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Apache Spark

What is Apache spark?

Apache Spark is an open-source distributed general-purpose cluster-computing framework which provides a number of inter-connected platforms, systems and standards for Big Data projects.

  • Spark provides an interface for programming entire clusters with implicit data parallelism and fault tolerance. In simpler words, it can quickly perform processing tasks on very large data sets, and can also distribute data processing tasks across multiple computers, either on its own or together with other distributed computing tools.

  • It utilizes in-memory caching (i.e. RAM rather than disk space) and optimized query execution for fast queries against data of any size. Simply put, Spark is a fast and general engine for large-scale data processing.

These two qualities are keys to the world of big data and machine learning, which require the assembling of massive computing power to crunch through large data stores.

It was originally developed at the University of California, Berkeley's AMPLab, the Spark codebase was later donated to the Apache Software Foundation, which has maintained it since.

Apache Spark Ecosystem:

Spark can be deployed in a variety of ways, provides native bindings for the Java, Scala, Python, and R programming languages, and supports SQL, streaming data, machine learning, and graph processing.

  1. Apache Spark Core – Spark Core is the underlying general execution engine for the Spark platform that all other functionality is built upon. It provides in-memory computing and referencing datasets in external storage systems.

  2. Spark SQL – Spark SQL is Apache Spark’s module for working with structured data. The interfaces offered by Spark SQL provide Spark with more information about the structure of both the data and the computation being performed.

  3. Spark Streaming – This component allows Spark to process real-time streaming data. Data can be ingested from many sources like Kafka, Flume, and HDFS (Hadoop Distributed File System). Then the data can be processed using complex algorithms and pushed out to file systems, databases, and live dashboards.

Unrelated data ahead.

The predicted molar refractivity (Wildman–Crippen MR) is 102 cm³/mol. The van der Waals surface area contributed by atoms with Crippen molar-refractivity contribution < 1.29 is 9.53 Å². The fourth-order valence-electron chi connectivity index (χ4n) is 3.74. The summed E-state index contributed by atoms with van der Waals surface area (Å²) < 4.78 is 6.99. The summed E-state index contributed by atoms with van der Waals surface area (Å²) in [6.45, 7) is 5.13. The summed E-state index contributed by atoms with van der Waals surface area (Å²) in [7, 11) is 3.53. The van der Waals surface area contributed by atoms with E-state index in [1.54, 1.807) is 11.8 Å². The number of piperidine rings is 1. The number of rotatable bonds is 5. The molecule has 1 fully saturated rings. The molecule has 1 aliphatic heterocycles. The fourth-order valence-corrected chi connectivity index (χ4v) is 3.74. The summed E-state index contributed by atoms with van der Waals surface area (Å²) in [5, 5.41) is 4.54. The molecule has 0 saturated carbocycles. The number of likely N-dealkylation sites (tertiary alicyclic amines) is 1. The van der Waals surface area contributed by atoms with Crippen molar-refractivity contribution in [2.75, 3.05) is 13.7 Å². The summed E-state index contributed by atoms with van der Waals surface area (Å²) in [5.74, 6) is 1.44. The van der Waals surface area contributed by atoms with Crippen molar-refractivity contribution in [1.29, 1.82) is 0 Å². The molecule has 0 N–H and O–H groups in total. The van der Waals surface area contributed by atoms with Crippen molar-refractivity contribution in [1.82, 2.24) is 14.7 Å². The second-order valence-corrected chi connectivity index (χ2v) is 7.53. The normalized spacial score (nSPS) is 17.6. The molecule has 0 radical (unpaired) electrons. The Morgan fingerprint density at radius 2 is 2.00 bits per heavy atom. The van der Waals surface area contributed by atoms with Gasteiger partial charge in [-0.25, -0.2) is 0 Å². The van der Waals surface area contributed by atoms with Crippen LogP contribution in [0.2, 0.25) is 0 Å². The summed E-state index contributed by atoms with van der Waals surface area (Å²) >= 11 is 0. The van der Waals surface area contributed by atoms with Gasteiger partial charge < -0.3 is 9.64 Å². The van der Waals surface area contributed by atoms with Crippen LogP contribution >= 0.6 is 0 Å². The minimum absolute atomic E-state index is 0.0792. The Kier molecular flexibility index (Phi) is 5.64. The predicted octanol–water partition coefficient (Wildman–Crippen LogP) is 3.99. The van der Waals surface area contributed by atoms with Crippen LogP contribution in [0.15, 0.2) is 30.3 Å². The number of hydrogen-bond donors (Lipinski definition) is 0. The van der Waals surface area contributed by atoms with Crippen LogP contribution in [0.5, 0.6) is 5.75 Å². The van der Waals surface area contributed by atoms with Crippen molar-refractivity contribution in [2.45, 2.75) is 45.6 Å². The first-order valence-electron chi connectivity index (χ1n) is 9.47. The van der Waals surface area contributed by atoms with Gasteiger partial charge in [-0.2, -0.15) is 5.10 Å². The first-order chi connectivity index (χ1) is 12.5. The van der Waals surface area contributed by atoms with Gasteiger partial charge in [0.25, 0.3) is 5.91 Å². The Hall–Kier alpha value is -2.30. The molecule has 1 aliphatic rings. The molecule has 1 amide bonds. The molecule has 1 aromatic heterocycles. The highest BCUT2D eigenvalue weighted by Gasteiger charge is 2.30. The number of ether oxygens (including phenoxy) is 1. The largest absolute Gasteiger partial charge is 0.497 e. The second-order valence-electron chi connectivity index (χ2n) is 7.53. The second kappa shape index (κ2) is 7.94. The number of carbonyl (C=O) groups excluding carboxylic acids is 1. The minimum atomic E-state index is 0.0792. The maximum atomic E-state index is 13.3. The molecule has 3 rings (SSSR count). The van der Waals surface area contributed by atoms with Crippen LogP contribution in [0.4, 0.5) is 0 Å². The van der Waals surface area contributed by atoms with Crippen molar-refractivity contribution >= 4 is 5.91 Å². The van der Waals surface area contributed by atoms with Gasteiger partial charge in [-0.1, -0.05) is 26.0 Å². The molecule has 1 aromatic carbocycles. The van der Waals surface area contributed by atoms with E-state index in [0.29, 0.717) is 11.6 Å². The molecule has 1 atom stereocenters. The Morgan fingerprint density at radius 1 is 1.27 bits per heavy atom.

4. MLlib (Machine Learning Library) – Apache Spark is equipped with a rich library known as MLlib. This library contains a wide array of machine learning algorithms- classification, regression, clustering, and collaborative filtering. It also includes other tools for constructing, evaluating, and tuning ML Pipelines. All these functionalities help Spark scale out across a cluster.

  5. GraphX – Spark also comes with a library to manipulate graph databases and perform computations called GraphX. GraphX unifies ETL (Extract, Transform, and Load) process, exploratory analysis, and iterative graph computation within a single system.


At a foundational level, an Apache Spark application comprises of two main components: a driver, which converts the user's code into multiple tasks that can be distributed across worker nodes, and executors, which run on those nodes and execute the tasks assigned to them. Some form of cluster manager is necessary to mediate between the two.

Moreover, Spark can run in a standalone cluster mode that just requires the Apache Spark framework and a JVM on each machine in your cluster. However, it would be much better to take advantage of a more robust resource or cluster management system to take care of allocating workers on demand for you. In the enterprise, this will normally mean running on Hadoop YARN, but Apache Spark can also run on Apache Mesos, Kubernetes, and Docker Swarm.

If you seek a managed solution, then Apache Spark can be found as part of Amazon EMR, Google Cloud Dataproc, and Microsoft Azure HDInsight. Databricks, the company that employs the founders of Apache Spark, also offers the Databricks Unified Analytics Platform, which is a comprehensive managed service that offers Apache Spark clusters, streaming support, integrated web-based notebook development, and optimized cloud I/O performance over a standard Apache Spark distribution.

Apache Spark builds the user’s data processing commands into a Directed Acyclic Graph, or DAG. The DAG is Apache Spark’s scheduling layer; it determines what tasks are executed on what nodes and in what sequence.


  1. Fast processing – The most important feature of Apache Spark that has made the big data world choose this technology over others is its speed. Big data is characterized by volume, variety, velocity, and veracity which needs to be processed at a higher speed. Spark contains Resilient Distributed Dataset (RDD) which saves time in reading and writing operations, allowing it to run almost ten to one hundred times faster than Hadoop.

  2. Flexibility – Apache Spark supports multiple languages and allows the developers to write applications in Java, Scala, R, or Python.

  3. In-memory computing – Spark stores the data in the RAM of servers which allows quick access and in turn accelerates the speed of analytics.

  4. Real-time processing – Spark is able to process real-time streaming data. Unlike MapReduce which processes only stored data, Spark is able to process real-time data and is, therefore, able to produce instant outcomes.

  5. Better analytics – In contrast to MapReduce that includes Map and Reduce functions, Spark includes much more than that. Apache Spark consists of a rich set of SQL queries, machine learning algorithms, complex analytics, etc. With all these functionalities, analytics can be performed in a better fashion with the help of Spark.

  6. Ease of use - Spark has easy-to-use APIs for operating on large datasets. This includes a collection of over 100 operators for transforming data and familiar data frame APIs for manipulating semi-structured data.

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